Capital Gazette shooting suspect sent chilling letters before newsroom massacre: police

The man charged with gunning down five people at the Capital Gazette last week allegedly mailed three threatening letters before carrying out the attack, authorities said Monday.

Sgt. Jacklyn Davis, a spokeswoman with Anne Arundel County Police, said authorities believe Jarrod Ramos, 38, sent the letters to three locations — Baltimore City Court, Maryland Court of Special Appeals and a law office that asked to remain anonymous.

Ramos had an unsuccessful history suing the Gazette: In a 2012 suit, he claimed the newspaper defamed him after a columnist wrote about his 2011 guilty plea to criminal harassment. The suit was dismissed, and an appeals court affirmed the decision.

Davis declined to provide details of the letters, but the Baltimore Sun, which first reported the documents, published a copy of one allegedly sent to the law office of the Capital Gazette's former attorney.

NBC News has independently confirmed the authenticity of the document.

Victims of the Capital Gazette shooting
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Victims of the Capital Gazette shooting
Candles representing the slain journalists of Capital Gazette sit on display during a candlelight vigil held near the Capital Gazette, the day after a gunman killed five people inside the newspaper's building in Annapolis, Maryland, U.S., June 29, 2018. REUTERS/Leah Millis
Robert Hiaasen, 59, assistant editor
Rebecca Smith, 34, sales assistant
Gerald Fischman, 61, editorial writer
John McNamara, 56, reporter 
Wendi Winters, 65, local news reporter
A woman holds a copy of the Capital Gazette during a candlelight vigil to honor the five people who were killed inside the Capital Gazette newspaper the day before in Annapolis, Maryland, U.S. June 29, 2018. REUTERS/Leah Millis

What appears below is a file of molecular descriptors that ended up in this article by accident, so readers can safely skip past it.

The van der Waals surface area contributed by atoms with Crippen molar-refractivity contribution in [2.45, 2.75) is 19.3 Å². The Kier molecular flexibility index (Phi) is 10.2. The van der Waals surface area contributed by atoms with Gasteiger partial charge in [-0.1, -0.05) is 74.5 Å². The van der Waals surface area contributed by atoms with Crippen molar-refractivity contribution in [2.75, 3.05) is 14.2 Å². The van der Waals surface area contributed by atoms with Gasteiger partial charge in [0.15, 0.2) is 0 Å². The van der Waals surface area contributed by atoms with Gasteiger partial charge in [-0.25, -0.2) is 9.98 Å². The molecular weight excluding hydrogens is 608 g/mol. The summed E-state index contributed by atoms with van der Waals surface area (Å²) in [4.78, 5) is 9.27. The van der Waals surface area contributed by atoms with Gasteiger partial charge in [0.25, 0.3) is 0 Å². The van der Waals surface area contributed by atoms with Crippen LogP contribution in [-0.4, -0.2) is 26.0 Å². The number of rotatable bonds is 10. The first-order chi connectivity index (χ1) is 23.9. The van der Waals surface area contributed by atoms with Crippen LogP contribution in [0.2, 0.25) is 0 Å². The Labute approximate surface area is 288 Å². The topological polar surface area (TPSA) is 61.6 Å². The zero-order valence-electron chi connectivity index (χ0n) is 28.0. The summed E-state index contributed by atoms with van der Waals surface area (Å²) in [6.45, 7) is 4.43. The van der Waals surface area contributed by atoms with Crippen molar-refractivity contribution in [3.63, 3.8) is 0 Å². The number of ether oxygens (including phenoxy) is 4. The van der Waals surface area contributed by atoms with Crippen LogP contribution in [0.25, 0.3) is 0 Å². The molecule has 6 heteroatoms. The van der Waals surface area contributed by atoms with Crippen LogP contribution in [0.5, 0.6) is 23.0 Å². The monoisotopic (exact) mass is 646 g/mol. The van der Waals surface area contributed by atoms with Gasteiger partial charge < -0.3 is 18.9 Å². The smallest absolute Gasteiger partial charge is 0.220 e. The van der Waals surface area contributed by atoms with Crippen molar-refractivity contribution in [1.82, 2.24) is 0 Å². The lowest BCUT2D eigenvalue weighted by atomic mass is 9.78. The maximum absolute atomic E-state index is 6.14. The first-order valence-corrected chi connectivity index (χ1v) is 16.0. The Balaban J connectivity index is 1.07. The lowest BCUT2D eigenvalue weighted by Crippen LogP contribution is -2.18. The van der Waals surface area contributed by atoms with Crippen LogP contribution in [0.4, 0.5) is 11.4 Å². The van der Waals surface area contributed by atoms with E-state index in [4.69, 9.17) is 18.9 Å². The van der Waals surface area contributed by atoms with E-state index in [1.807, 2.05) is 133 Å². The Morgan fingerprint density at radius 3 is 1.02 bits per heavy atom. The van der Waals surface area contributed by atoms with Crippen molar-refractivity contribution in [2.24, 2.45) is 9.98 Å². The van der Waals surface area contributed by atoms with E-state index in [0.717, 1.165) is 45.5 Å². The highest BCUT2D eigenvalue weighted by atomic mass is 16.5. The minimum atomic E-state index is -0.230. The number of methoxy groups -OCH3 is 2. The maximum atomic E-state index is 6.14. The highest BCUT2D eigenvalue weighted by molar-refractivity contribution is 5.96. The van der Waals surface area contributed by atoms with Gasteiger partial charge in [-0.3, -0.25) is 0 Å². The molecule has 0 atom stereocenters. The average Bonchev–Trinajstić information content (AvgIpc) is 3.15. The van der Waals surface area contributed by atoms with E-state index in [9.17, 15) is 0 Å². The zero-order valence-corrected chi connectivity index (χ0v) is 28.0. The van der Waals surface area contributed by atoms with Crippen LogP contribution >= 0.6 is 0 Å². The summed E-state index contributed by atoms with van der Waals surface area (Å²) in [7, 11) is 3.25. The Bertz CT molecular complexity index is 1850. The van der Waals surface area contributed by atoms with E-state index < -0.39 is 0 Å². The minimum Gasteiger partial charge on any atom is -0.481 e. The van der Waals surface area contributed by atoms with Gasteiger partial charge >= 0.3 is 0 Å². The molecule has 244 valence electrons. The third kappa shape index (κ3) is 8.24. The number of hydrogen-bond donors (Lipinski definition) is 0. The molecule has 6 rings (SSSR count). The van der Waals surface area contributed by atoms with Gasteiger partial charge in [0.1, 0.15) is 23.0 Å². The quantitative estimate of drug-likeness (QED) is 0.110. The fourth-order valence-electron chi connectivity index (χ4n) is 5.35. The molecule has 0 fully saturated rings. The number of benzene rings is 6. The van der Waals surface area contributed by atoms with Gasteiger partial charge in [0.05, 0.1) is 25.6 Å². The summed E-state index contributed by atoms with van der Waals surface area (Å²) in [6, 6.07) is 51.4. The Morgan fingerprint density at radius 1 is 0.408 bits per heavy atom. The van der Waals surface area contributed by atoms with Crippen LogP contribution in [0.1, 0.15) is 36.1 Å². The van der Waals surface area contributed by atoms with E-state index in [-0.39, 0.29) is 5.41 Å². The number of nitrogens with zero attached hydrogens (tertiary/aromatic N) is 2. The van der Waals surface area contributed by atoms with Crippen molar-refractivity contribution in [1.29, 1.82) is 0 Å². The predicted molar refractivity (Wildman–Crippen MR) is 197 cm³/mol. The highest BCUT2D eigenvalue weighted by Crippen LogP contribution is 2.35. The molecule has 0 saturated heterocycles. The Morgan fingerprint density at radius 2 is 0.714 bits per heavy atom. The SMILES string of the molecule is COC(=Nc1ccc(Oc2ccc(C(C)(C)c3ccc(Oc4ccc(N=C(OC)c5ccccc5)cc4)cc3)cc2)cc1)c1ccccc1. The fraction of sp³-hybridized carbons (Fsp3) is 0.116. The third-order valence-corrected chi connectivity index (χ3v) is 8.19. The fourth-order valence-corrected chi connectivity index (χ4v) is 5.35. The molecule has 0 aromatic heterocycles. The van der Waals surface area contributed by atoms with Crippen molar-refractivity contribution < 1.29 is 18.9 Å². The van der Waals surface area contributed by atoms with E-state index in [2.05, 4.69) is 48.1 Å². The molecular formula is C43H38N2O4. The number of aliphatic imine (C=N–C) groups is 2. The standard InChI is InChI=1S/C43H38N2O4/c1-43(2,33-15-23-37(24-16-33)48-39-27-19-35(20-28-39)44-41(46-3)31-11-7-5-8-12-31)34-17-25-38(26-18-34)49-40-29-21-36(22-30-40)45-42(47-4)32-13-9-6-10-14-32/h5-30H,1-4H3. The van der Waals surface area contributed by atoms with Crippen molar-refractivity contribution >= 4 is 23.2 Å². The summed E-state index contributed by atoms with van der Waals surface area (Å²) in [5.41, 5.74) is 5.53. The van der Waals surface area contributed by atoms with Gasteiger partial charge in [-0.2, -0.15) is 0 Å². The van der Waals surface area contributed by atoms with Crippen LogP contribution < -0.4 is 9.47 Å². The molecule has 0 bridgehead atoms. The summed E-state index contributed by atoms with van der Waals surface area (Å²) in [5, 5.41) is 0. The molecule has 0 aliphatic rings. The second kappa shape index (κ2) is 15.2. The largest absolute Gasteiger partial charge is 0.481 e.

ANNAPOLIS, MD - JULY 02: Beads, a wooden heart and flowers decorate a photograph of Wendi Winters at a makeshift memorial outside the Capitol Gazette offices July 2, 2018 in Annapolis, Maryland. Winters, 65, a local news reporter and community columnist, was killed in a shooting along with her colleagues Gerald Fischman, 61, an editorial editor; Rob Hiaasen, 59, an editor and columnist; John McNamara, 56, a sports reporter and editor; and Rebecca Smith, 34, a sales assistant. Police arrested Jarrod Ramos, 38, in the paper's newsroom and he is being held without bond on five counts of murder. (Photo by Chip Somodevilla/Getty Images)

The two-page letter is dated June 28 — the day of the shooting — and is written in the style of a court document.

Titled "Motion of reconsideration," the letter says that one of the "primary reasons for developing the tort law of defamation was to induce the defamed person to resort to the courts for relief instead of wreaking his own vengeance."

"'That' is how your judiciary operates, you were too cowardly to confront those lies, and this is your receipt," the document continues.

The main part of the letter ends with, "I told you so," before a signature that is purportedly Ramos'.

Chillingly, the document then includes an official-looking "Certificate of Service" section, which coldly states Ramos "then did proceed to the office" of the Gazette "with the objective of killing every person present."

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